Additionally, Mr. Doyle argues that all of the councilmembers should be liable because they failed to mitigate the violations of his First Amendment rights by not objecting to certain members' allegedly illegal conduct. However, as the Magistrate Judge explains, the liability of individuals under § 1983 “must be gauged in terms of their own actions.” Recommended Decision on Motions to Dismiss at 9 (ECF No. 27) (Rec. Dec.) (citing Rogan v. Menino, 175 F.3d 75, 77 (1st Cir. 1999)); Welch v. Ciampa, 542 F.3d 927, 936 (1st Cir. 2008) (same); Vélez-Rivera v. Agosto-Alicea, 437 F.3d 145, 156 (1st Cir. 2006) (“It is well-established that ‘only those individuals who participated in the conduct that deprived the plaintiff of his rights can be held liable'”) (quoting Cepero-Rivera v. Fagundo, 414 F.3d 124, 129 (1st Cir. 2005)).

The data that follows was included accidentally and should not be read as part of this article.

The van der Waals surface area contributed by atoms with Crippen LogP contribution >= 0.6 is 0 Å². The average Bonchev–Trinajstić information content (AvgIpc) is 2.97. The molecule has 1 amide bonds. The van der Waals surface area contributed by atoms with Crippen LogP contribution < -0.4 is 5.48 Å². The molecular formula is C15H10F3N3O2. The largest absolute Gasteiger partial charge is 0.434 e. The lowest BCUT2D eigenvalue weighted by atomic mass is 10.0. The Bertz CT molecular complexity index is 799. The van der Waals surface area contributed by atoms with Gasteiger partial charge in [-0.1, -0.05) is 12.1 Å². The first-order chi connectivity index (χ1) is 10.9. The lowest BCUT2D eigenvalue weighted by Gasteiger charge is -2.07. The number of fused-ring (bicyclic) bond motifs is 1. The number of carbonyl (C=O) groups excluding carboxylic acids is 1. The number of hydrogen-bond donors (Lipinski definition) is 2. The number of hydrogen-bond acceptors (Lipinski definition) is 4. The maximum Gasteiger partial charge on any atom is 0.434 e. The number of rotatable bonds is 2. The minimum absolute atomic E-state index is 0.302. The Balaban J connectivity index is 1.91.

Although the First Circuit has recognized that an individual may be liable in certain limited circumstances for a failure to intervene and stop potential civil rights violations by other individuals, those circumstances are not present here. For example, the First Circuit has imposed liability on individuals under § 1983 based on a failure to intervene theory in the context of excessive force claims against police officers and mental hospital staff. See e.g., Torres-Rivera v. O'Neill-Cancel, 406 F.3d 43, 52 (1st Cir. 2005) (“[A]n officer who is present at the scene and fails to take reasonable steps to protect the victim of another officer's excessive force can be held liable under section 1983 for his nonfeasance”) (citing Gaudreault v. Municipality of Salem, 923 F.2d 203, 207 n.3 (1st Cir. 1990)); Davis v. Rennie, 264 F.3d 86, 114 (1st Cir. 2001) (holding that a nurse at the state mental hospital had a duty to intervene and stop her supervisee's use of excessive force). The First Circuit reasoned that because police officers and the staff at a state mental hospital have a legal, affirmative duty to protect individuals in their custody, they may be liable for nonfeasance when they do not intervene to stop the use of excessive force by a fellow officer or supervisee. Davis, 264 F.3d at 114.